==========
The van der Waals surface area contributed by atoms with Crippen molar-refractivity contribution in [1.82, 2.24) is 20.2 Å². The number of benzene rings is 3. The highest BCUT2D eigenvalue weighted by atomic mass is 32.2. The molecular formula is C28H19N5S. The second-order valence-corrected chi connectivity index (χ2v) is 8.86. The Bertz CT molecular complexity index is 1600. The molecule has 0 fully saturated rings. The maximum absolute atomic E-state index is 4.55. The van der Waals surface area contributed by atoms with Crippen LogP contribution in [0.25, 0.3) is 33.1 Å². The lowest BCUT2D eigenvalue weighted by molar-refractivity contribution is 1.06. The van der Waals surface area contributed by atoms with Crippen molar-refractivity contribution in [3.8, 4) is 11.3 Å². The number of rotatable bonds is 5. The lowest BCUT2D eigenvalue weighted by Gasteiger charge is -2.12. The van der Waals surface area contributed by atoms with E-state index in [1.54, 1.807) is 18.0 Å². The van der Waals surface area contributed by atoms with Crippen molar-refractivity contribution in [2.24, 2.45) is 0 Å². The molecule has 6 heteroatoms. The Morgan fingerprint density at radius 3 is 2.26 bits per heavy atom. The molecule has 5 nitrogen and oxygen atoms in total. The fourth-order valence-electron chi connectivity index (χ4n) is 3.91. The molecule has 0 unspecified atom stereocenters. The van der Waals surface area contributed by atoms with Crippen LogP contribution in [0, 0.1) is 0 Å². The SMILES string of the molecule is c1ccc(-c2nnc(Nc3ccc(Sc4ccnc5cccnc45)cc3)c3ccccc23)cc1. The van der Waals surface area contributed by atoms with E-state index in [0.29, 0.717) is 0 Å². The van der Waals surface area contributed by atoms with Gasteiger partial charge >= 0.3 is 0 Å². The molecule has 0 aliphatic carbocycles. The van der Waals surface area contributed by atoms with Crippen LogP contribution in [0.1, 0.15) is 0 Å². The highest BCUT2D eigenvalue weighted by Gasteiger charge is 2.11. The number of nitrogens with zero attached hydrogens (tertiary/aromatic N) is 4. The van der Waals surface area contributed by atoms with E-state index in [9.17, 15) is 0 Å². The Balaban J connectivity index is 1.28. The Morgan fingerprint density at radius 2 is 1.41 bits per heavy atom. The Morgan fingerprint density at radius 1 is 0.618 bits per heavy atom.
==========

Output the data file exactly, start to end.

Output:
The van der Waals surface area contributed by atoms with Crippen molar-refractivity contribution in [1.82, 2.24) is 20.2 Å². The number of benzene rings is 3. The highest BCUT2D eigenvalue weighted by atomic mass is 32.2. The molecular formula is C28H19N5S. The second-order valence-corrected chi connectivity index (χ2v) is 8.86. The Bertz CT molecular complexity index is 1600. The molecule has 0 fully saturated rings. The maximum absolute atomic E-state index is 4.55. The van der Waals surface area contributed by atoms with Crippen LogP contribution in [0.25, 0.3) is 33.1 Å². The lowest BCUT2D eigenvalue weighted by molar-refractivity contribution is 1.06. The van der Waals surface area contributed by atoms with Crippen molar-refractivity contribution in [3.8, 4) is 11.3 Å². The number of rotatable bonds is 5. The lowest BCUT2D eigenvalue weighted by Gasteiger charge is -2.12. The van der Waals surface area contributed by atoms with E-state index in [1.54, 1.807) is 18.0 Å². The van der Waals surface area contributed by atoms with Crippen molar-refractivity contribution in [2.24, 2.45) is 0 Å². The molecule has 6 heteroatoms. The Morgan fingerprint density at radius 3 is 2.26 bits per heavy atom. The molecule has 5 nitrogen and oxygen atoms in total. The fourth-order valence-electron chi connectivity index (χ4n) is 3.91. The molecule has 0 unspecified atom stereocenters. The van der Waals surface area contributed by atoms with Crippen LogP contribution in [0, 0.1) is 0 Å². The SMILES string of the molecule is c1ccc(-c2nnc(Nc3ccc(Sc4ccnc5cccnc45)cc3)c3ccccc23)cc1. The van der Waals surface area contributed by atoms with E-state index in [0.29, 0.717) is 0 Å². The van der Waals surface area contributed by atoms with Gasteiger partial charge >= 0.3 is 0 Å². The molecule has 0 aliphatic carbocycles. The van der Waals surface area contributed by atoms with Crippen LogP contribution in [0.1, 0.15) is 0 Å². The highest BCUT2D eigenvalue weighted by Gasteiger charge is 2.11. The number of nitrogens with zero attached hydrogens (tertiary/aromatic N) is 4. The van der Waals surface area contributed by atoms with E-state index in [9.17, 15) is 0 Å². The Balaban J connectivity index is 1.28. The Morgan fingerprint density at radius 2 is 1.41 bits per heavy atom. The Morgan fingerprint density at radius 1 is 0.618 bits per heavy atom.